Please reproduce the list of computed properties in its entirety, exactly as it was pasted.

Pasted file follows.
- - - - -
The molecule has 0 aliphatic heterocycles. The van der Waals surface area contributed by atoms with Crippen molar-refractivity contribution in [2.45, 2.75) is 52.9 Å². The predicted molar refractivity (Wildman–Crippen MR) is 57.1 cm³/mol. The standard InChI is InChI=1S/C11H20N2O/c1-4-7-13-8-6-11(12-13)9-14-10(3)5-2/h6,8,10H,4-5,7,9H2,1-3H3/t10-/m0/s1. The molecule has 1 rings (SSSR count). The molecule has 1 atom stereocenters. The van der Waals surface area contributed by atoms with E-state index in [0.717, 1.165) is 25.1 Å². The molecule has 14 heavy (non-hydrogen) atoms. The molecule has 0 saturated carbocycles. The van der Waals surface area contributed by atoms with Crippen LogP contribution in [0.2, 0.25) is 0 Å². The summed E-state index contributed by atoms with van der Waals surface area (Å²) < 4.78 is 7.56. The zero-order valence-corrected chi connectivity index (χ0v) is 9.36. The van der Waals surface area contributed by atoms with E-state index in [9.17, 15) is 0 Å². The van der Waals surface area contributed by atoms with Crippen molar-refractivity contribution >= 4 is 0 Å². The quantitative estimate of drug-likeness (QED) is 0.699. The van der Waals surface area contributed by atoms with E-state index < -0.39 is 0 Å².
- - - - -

The molecule has 0 aliphatic heterocycles. The van der Waals surface area contributed by atoms with Crippen molar-refractivity contribution in [2.45, 2.75) is 52.9 Å². The predicted molar refractivity (Wildman–Crippen MR) is 57.1 cm³/mol. The standard InChI is InChI=1S/C11H20N2O/c1-4-7-13-8-6-11(12-13)9-14-10(3)5-2/h6,8,10H,4-5,7,9H2,1-3H3/t10-/m0/s1. The molecule has 1 rings (SSSR count). The molecule has 1 atom stereocenters. The van der Waals surface area contributed by atoms with E-state index in [0.717, 1.165) is 25.1 Å². The molecule has 14 heavy (non-hydrogen) atoms. The molecule has 0 saturated carbocycles. The van der Waals surface area contributed by atoms with Crippen LogP contribution in [0.2, 0.25) is 0 Å². The summed E-state index contributed by atoms with van der Waals surface area (Å²) < 4.78 is 7.56. The zero-order valence-corrected chi connectivity index (χ0v) is 9.36. The van der Waals surface area contributed by atoms with E-state index in [9.17, 15) is 0 Å². The van der Waals surface area contributed by atoms with Crippen molar-refractivity contribution >= 4 is 0 Å². The quantitative estimate of drug-likeness (QED) is 0.699. The van der Waals surface area contributed by atoms with E-state index < -0.39 is 0 Å².